Movement begins in Germany under the leadership of Thomas
Müntzer. Prior to being called Anabaptists in Germany, they were
briefly known as Catabaptists, referring to the Swiss
Anabaptists by Zwingli and Oecolampadius in their Latin
writings. It did not, however, succeed in displacing
"Anabaptist," which became the standard term. It is an original
Greek word translated into Latin, not found in German or
Felix Mantz was a
native of Zurich, and had received a liberal education. Having
early adopted the principles of the Reformation, he became an
intimate friend of Zuingli (Zwingli) and other Swiss Reformers.
He began to doubt the scriptural authority of infant-baptism,
and of the Church constitution which then existed at Zurich, and
he suffered imprisonment in consequence. After this he preached
in the fields and woods, whither the people flocked in crowds to
hear him, and there he baptized those who professed faith.
returned to Ratisbon, and continued there a year, propagating
the principles of the Reformation. When he resumed his residence
at Waldshut, he formed an acquaintance with the Swiss reformers,
particularly Zuingli and Ecolampadius, and enjoyed frequent
opportunities of intercourse with them.
broke with Zwingli.
led by Thomas Müntzer.
AnaBaptist's bible meetings and antipaedobaptist views were
condemended by Zwingli and the Zurich city council. In defiance,
on the 25 January, the Radicals formed the first congregation of
believers through baptism (by pouring
Felix Mantz was drowned at Zurich for violating the magistrate's
order against re-baptizing. As he came down from the Wellenberg to
the fish market,” says Bullinger, “and was led through the shambles
to the boat, he praised God that he was about to die for His truth.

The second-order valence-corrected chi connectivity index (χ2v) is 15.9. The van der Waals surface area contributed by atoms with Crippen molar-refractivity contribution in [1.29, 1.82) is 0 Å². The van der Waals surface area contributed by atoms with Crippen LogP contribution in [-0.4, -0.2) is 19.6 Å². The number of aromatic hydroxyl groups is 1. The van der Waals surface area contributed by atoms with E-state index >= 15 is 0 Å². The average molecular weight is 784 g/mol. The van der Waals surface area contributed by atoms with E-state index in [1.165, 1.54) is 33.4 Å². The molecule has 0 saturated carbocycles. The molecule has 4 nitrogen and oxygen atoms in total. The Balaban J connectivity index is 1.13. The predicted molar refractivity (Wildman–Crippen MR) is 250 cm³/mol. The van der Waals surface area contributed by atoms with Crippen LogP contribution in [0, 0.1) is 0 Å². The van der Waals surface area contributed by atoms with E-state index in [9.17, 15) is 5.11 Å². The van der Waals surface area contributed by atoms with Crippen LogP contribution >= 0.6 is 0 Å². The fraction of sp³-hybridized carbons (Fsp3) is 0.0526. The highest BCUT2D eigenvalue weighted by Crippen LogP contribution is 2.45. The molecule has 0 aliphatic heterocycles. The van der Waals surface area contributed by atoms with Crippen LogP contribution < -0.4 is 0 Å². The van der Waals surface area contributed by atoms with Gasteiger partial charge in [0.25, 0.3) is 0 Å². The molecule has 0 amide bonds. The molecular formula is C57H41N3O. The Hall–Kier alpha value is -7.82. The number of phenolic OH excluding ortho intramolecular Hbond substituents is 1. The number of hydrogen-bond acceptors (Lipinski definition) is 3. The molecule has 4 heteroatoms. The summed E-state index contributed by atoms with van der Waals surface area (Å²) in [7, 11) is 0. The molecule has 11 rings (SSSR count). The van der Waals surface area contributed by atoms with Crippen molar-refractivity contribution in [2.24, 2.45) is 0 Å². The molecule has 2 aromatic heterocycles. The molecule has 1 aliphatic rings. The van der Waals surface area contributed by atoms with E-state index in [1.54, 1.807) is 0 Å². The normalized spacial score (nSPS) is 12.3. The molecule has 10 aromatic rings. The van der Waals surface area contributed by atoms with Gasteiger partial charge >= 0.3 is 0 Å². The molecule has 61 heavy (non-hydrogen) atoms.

Jacob Falk and Heine Reyman were drowned for violating the Zurich's
magistrate's order against re-baptizing.
Balthazar Hubmeyer was arrested, probably at Brunn, where he was
teacher off the church, at the command of King Ferdinand, and sent
to Vienna. After some days he was thrown into the dungeons of the
castle of Gritsenstein. After having been sentenced to death, He
steadfastly went to the scaffold, and on the 10th of March, from the
midst of burning flames and embers, his spirit ascended to that
region where those that have come out of great tribulation suffer
and weep no more.
Anneken of Friburg, a Christian woman, was drowned, and her body was
afterwards burnt for violating the Zurich's magistrate's order
Louis Hetzer, another Baptist minister, was beheaded at Constance,
on the 4th of February. He also had been on intimate terms with
Zwingli, Ecolampadius, and their associates, and was highly esteemed
by them till he became a Baptist.
The persecution was so fierce in Germany and Switzerland, that there
seemed to be no safety but in emigration. Many thousands of
Baptists, inhabitants of the Tyrol, Switzerland, Austria, Styria,
and Bavaria, emigrated under the leadership of Jacob Hutter, and
settled in Moravia.
Ferdinand, King of Bohemia, ordered the expulsion of the Baptists in
Moravia, and sent a military force to carry the order into effect.
Their property was seized, and all the indulgence they could obtain
was liberty to carry away their movables. They withdrew into the
forests, and there lived as they could, worshipped God, and
possessed their souls in patience. Hutter exhorted and comforted
them. Be ye thankful unto God,” he said, that ye are counted worthy
to suffer persecutions and cruel exile for His name.
King Edward issues a commission to Archbishop "to search after all
Baptists", and under that condition the celebrated Joan of Kent, who
was a Baptist, was burnt on May 2nd. Several others shared the same
fate (Baptist Children's Magazine and Youth's Missionary Repository,
Vol. III, p.102, 1853).
In the seventeenth year of Elizabeth's reign, a congregation of them
(Baptists) was found without (outside) Aldgate, London, of whom some
were banished, twenty-seven were imprisoned, and two were burnt to
death in Smithfield. John Fox, the celebrated author of Book of
Martyrs, penned a most eloquent letter to the Queen on their behalf;
but in vain (Baptist Children's Magazine and Youth's Missionary
Repository, Vol. III, p.103, 1853).
A royal proclamation was issued, in which it was ordained that all
Baptists, and other heretics, should leave the land; but they seemed
to gather fortitude, for some formed themselves into separate
societies (Baptist Children's Magazine and Youth's Missionary
Repository, Vol. III, p.104, 1853).